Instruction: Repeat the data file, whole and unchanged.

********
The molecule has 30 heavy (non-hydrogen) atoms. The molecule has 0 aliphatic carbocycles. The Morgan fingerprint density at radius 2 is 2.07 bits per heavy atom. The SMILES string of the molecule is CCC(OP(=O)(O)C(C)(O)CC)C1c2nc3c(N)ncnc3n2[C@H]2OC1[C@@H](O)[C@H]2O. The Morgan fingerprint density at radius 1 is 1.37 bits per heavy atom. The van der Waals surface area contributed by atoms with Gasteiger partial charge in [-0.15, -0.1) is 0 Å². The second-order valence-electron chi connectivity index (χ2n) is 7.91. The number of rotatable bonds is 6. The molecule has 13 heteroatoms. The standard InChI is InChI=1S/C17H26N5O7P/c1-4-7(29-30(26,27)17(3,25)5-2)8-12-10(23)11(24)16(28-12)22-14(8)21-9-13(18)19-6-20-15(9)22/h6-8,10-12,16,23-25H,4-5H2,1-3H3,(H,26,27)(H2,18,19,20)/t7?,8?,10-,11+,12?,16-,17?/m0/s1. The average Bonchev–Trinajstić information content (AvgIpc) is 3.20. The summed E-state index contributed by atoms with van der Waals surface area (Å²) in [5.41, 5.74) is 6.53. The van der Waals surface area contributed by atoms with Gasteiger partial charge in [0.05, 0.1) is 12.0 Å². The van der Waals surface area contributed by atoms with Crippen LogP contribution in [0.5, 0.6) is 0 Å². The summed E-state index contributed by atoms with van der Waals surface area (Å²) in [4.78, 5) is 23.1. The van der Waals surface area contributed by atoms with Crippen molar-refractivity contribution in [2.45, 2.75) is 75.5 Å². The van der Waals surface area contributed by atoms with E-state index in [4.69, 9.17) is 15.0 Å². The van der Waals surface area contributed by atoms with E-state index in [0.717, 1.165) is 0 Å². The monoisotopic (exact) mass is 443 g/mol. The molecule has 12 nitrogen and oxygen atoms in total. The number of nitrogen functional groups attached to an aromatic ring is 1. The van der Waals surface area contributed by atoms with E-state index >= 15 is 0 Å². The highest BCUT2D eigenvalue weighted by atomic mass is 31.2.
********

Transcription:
The molecule has 30 heavy (non-hydrogen) atoms. The molecule has 0 aliphatic carbocycles. The Morgan fingerprint density at radius 2 is 2.07 bits per heavy atom. The SMILES string of the molecule is CCC(OP(=O)(O)C(C)(O)CC)C1c2nc3c(N)ncnc3n2[C@H]2OC1[C@@H](O)[C@H]2O. The Morgan fingerprint density at radius 1 is 1.37 bits per heavy atom. The van der Waals surface area contributed by atoms with Gasteiger partial charge in [-0.15, -0.1) is 0 Å². The second-order valence-electron chi connectivity index (χ2n) is 7.91. The number of rotatable bonds is 6. The molecule has 13 heteroatoms. The standard InChI is InChI=1S/C17H26N5O7P/c1-4-7(29-30(26,27)17(3,25)5-2)8-12-10(23)11(24)16(28-12)22-14(8)21-9-13(18)19-6-20-15(9)22/h6-8,10-12,16,23-25H,4-5H2,1-3H3,(H,26,27)(H2,18,19,20)/t7?,8?,10-,11+,12?,16-,17?/m0/s1. The average Bonchev–Trinajstić information content (AvgIpc) is 3.20. The summed E-state index contributed by atoms with van der Waals surface area (Å²) in [5.41, 5.74) is 6.53. The van der Waals surface area contributed by atoms with Gasteiger partial charge in [0.05, 0.1) is 12.0 Å². The van der Waals surface area contributed by atoms with Crippen LogP contribution in [0.5, 0.6) is 0 Å². The summed E-state index contributed by atoms with van der Waals surface area (Å²) in [4.78, 5) is 23.1. The van der Waals surface area contributed by atoms with Crippen molar-refractivity contribution in [2.45, 2.75) is 75.5 Å². The van der Waals surface area contributed by atoms with E-state index in [4.69, 9.17) is 15.0 Å². The van der Waals surface area contributed by atoms with E-state index in [0.717, 1.165) is 0 Å². The monoisotopic (exact) mass is 443 g/mol. The molecule has 12 nitrogen and oxygen atoms in total. The number of nitrogen functional groups attached to an aromatic ring is 1. The van der Waals surface area contributed by atoms with E-state index >= 15 is 0 Å². The highest BCUT2D eigenvalue weighted by atomic mass is 31.2.